Unions frustrated by slow-roll of some labor-management forums

Thursday - 1/17/2013, 5:54am EST

Jason Miller, executive editor, Federal News Radio

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Correction: In an earlier version of this story, Federal News Radio incorrectly attributed comments to Mike Filler, director of the Public Services Division of the International Brotherhood of Teamsters. The quotes should be attributed to Greg Junemann, the president of the International Federation of Professional and Technical Engineers.

The track record of labor-management forums remains mixed nearly three years into the effort.

Union officials are growing frustrated with the National Council on Federal Labor-Management Relations because of the limited progress toward meeting President Barack Obama's December 2009 executive order establishing the council and forums.

"We recognize, both labor and management, that across the country we have forums that are working very effectively. We have forums that are struggling to get work done, and we have lots of cases where we haven't even gotten the forums up and running yet — they are not formed," said Bill Dougan, the president of the National Federation of Federal Employees, during a council meeting in Washington Wednesday. "Until we put some energy into getting the labor management forums in those locations and across the country up and running to serve as vehicles to bring labor and management together to talk about how we save money and how we go about re-engineering processes, I'm not sure we are gaining as much as we could gain."

Bill Dougan, president, National Federation of Federal Employees

The national council created metrics during the first year to analyze the forums' impact in improving mission service delivery, employee satisfaction and engagement, and labor-management relationships.

Now, three years after the EO and a year after the council finalized the metrics, union officials are discouraged by the inconsistent progress these forums have made.

David Holway, the national president of the National Association of Government Employees, said the blame for the inconsistency of the forums can be placed on the shoulders of both union and management. But he said there isn't any real reason for the forums not making progress.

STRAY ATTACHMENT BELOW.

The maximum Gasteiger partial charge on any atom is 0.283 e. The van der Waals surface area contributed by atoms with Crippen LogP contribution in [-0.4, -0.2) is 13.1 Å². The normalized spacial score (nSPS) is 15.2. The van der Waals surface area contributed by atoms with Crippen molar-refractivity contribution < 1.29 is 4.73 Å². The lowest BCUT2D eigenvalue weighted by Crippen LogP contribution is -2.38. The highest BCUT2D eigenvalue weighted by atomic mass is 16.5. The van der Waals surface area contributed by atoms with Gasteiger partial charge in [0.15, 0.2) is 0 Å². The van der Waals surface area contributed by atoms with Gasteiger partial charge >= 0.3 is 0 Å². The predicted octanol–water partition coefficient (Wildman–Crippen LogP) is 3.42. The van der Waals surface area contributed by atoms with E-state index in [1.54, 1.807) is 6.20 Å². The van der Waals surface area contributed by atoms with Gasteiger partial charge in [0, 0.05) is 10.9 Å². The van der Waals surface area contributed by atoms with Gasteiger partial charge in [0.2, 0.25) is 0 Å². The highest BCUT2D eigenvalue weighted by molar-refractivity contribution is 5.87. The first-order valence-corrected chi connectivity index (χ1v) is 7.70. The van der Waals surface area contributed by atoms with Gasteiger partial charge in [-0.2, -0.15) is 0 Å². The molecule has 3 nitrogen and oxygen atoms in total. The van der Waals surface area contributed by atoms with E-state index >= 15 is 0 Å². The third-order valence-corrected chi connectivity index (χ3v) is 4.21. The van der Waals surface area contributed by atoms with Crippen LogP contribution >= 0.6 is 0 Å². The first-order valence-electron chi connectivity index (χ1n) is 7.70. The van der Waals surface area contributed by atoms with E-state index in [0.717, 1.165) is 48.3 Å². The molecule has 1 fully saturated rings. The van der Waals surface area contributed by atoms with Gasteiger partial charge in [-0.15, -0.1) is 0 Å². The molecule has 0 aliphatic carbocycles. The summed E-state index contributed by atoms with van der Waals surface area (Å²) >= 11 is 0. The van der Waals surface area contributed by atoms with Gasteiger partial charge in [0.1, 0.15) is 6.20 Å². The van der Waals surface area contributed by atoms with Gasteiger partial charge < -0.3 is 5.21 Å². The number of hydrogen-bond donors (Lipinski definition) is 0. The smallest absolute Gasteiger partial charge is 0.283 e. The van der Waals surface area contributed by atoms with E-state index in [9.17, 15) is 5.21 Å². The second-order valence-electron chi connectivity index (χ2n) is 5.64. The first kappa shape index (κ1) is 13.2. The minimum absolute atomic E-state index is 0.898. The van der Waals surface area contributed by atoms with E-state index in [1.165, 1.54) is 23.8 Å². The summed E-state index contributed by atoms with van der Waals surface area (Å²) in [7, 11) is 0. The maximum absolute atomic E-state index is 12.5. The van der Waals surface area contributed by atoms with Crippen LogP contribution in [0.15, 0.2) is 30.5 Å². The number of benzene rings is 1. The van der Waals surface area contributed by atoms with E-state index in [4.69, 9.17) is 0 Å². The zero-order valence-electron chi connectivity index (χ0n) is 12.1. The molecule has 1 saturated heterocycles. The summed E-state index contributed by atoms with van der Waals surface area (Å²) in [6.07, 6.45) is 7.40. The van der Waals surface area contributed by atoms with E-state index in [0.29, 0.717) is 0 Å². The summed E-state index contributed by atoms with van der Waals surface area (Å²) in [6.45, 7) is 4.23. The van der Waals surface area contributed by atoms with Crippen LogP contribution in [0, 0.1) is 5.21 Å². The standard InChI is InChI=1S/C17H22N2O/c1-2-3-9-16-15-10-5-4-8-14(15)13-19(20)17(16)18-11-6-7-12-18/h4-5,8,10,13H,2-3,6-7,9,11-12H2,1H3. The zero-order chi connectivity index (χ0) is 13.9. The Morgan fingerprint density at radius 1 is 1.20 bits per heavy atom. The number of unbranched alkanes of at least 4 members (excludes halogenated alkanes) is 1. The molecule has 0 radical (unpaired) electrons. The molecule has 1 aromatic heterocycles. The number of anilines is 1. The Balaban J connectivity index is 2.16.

The election is over

Greg Junemann, president of the International Federation of Professional and Technical Engineers, said he believes part of the reason for the delay has been union and federal officials dragging their feet over the past year, waiting to see the results of the presidential election.

"Now that the election is over, we expect to see results happen with these forums," Junemann said. "We want to see the forums in place and we want them to be real."

Junemann and others said as the budget tightens and the potential of sequestration cuts and a government shutdown loom larger, the forums could be playing a bigger role in helping to manage the challenges.

"The end in mind is efficiency of the government, streamlining operations where we can, cutting costs were we can," Junemann said. "The forums are vehicles to making that happen. Where they are not working, this council will do something about it."

The union representatives want the national council to put more pressure on the agencies to put the proper resources into the forums.

"Take a selected agency or department, and say, 'You are no longer recognized as a partnering agency.' Let that come out, let the press know about it and let the President know that his executive order isn't being complied with," Junemann said. "This needs to happen. People need to be taken to the woodshed a little bit. This council needs to have a bit of a stick in addition to the carrot."